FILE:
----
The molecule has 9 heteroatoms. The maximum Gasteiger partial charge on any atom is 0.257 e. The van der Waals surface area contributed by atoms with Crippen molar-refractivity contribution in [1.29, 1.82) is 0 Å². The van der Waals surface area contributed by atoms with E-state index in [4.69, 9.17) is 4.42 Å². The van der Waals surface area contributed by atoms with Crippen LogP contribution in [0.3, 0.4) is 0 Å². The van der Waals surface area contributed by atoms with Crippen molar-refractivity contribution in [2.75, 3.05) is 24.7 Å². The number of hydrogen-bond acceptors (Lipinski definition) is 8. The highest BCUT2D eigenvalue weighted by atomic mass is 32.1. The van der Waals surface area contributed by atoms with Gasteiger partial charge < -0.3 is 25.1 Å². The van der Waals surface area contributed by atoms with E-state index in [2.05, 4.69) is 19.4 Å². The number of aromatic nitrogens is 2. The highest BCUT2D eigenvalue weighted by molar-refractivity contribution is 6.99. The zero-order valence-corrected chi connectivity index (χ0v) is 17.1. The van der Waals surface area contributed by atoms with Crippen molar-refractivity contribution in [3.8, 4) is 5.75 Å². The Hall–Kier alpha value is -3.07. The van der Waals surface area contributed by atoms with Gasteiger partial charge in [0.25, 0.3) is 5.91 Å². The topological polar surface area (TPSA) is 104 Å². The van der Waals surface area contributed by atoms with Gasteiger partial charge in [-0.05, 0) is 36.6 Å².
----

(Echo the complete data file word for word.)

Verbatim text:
The molecule has 9 heteroatoms. The maximum Gasteiger partial charge on any atom is 0.257 e. The van der Waals surface area contributed by atoms with Crippen molar-refractivity contribution in [1.29, 1.82) is 0 Å². The van der Waals surface area contributed by atoms with E-state index in [4.69, 9.17) is 4.42 Å². The van der Waals surface area contributed by atoms with Crippen LogP contribution in [0.3, 0.4) is 0 Å². The van der Waals surface area contributed by atoms with Crippen molar-refractivity contribution in [2.75, 3.05) is 24.7 Å². The number of hydrogen-bond acceptors (Lipinski definition) is 8. The highest BCUT2D eigenvalue weighted by atomic mass is 32.1. The van der Waals surface area contributed by atoms with Gasteiger partial charge < -0.3 is 25.1 Å². The van der Waals surface area contributed by atoms with E-state index in [2.05, 4.69) is 19.4 Å². The number of aromatic nitrogens is 2. The highest BCUT2D eigenvalue weighted by molar-refractivity contribution is 6.99. The zero-order valence-corrected chi connectivity index (χ0v) is 17.1. The van der Waals surface area contributed by atoms with Crippen molar-refractivity contribution in [3.8, 4) is 5.75 Å². The Hall–Kier alpha value is -3.07. The van der Waals surface area contributed by atoms with Gasteiger partial charge in [0.25, 0.3) is 5.91 Å². The topological polar surface area (TPSA) is 104 Å². The van der Waals surface area contributed by atoms with Gasteiger partial charge in [-0.05, 0) is 36.6 Å².